Document Detail


Contributors to ozone episodes in three US/Mexico border twin-cities.
MedLine Citation:
PMID:  19559465     Owner:  NLM     Status:  MEDLINE    
Abstract/OtherAbstract:
The Process Analysis tools of the Community Multiscale Air Quality (CMAQ) modeling system together with back-trajectory analysis were used to assess potential contributors to ozone episodes that occurred during June 1-4, 2006, in three populated U.S.-Mexico border twin cities: San Diego/Tijuana, Imperial/Mexicali and El Paso/Ciudad Juárez. Validation of CMAQ output against surface ozone measurements indicates that the predictions are acceptable with regard to commonly recommended statistical standards and comparable to other reported studies. The mean normalized bias test (MNBT) and mean normalized gross error (MNGE) for hourly ozone fall well within the US EPA suggested range of +/-15% and 35%, respectively, except MNBT for El Paso. The MNBTs for maximum 8-h average ozone are larger than those for hourly ozone, but all the simulated maximum 8-h average ozone are within a factor of 2 of those measured in all three regions. The process and back-trajectory analyses indicate that the main sources of daytime ground-level ozone are the local photochemical production and regional transport. By integrating the effects of each process over the depth of the daytime planetary boundary layer (PBL), it is found that in the San Diego area (SD), chemistry and vertical advection contributed about 36%/48% and 64%/52% for June 2 and 3, respectively. This confirms the previous finding that high-altitude regional transport followed by fumigation contributes significantly to ozone in SD. The back-trajectory analysis shows that this ozone was mostly transported from the coastal area of southern California. For the episodes in Imperial Valley and El Paso, respectively, ozone was transported from the coastal areas of southern California and Mexico and from northern Texas and Oklahoma.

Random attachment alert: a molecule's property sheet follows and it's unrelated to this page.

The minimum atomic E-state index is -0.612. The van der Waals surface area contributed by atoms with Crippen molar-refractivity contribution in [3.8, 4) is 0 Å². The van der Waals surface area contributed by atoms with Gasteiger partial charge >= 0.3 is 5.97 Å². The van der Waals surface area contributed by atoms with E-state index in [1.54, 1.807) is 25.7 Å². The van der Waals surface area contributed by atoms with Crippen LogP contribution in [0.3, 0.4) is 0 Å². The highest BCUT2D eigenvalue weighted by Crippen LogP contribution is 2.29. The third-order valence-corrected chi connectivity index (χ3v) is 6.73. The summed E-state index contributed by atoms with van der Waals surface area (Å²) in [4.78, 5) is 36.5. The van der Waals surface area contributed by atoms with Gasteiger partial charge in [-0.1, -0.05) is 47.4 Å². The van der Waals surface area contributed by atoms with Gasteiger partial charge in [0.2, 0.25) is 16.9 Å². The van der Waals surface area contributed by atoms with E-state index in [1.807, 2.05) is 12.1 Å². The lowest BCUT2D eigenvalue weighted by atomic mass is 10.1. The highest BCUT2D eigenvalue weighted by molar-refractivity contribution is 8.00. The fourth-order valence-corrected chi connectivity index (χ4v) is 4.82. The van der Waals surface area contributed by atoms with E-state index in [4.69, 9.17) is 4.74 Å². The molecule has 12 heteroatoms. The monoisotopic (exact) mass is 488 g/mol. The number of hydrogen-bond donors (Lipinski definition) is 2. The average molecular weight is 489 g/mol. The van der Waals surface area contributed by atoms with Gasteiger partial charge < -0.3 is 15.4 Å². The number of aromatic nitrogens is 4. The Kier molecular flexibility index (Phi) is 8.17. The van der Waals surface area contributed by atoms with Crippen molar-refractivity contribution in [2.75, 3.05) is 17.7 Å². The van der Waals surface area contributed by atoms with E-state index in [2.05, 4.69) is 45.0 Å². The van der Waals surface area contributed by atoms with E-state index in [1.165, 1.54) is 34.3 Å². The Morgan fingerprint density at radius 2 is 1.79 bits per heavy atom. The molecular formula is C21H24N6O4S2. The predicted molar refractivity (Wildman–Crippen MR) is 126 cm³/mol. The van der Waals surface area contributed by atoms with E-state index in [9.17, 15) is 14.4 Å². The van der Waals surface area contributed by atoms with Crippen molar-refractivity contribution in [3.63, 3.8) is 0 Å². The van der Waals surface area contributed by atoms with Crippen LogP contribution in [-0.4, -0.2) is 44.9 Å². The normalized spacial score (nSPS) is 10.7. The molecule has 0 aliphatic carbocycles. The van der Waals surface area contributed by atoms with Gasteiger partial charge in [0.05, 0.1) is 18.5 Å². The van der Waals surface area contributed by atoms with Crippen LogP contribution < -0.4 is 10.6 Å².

Authors:
Chune Shi; H J S Fernando; Jie Yang
Related Documents :
17561775 - Sulfur dioxide dispersion and source contribution to receptors of downtown patras, greece.
10877315 - Combining contingency tables with missing dimensions.
19728485 - Comparison of flexible fuel vehicle and life-cycle fuel consumption and emissions of se...
18069455 - Fugitive emissions opacity determination using the digital opacity compliance system (d...
21390995 - Missing data in the regulation of medical devices.
19250775 - Blood alcohol concentrations among bar patrons: a multi-level study of drinking behavior.
Publication Detail:
Type:  Journal Article; Research Support, U.S. Gov't, Non-P.H.S.     Date:  2009-06-26
Journal Detail:
Title:  The Science of the total environment     Volume:  407     ISSN:  1879-1026     ISO Abbreviation:  Sci. Total Environ.     Publication Date:  2009 Sep 
Date Detail:
Created Date:  2009-07-27     Completed Date:  2009-10-06     Revised Date:  -    
Medline Journal Info:
Nlm Unique ID:  0330500     Medline TA:  Sci Total Environ     Country:  Netherlands    
Other Details:
Languages:  eng     Pagination:  5128-38     Citation Subset:  IM    
Affiliation:
Center for Environmental Fluid Dynamics, Department of Mechanical and Aerospace Engineering, Arizona State University, Tempe, AZ 85287-9809, USA. ah_shichune@yahoo.ca
Export Citation:
APA/MLA Format     Download EndNote     Download BibTex
MeSH Terms
Descriptor/Qualifier:
Air Pollutants / analysis*
Mexico
Ozone / analysis*
United States
Chemical
Reg. No./Substance:
0/Air Pollutants; 10028-15-6/Ozone

From MEDLINE®/PubMed®, a database of the U.S. National Library of Medicine


Previous Document:  Occurrence and implications of estrogens and xenoestrogens in sewage effluents and receiving waters ...
Next Document:  Seasonal variations of elemental carbon in urban aerosols as measured by two common thermal-optical ...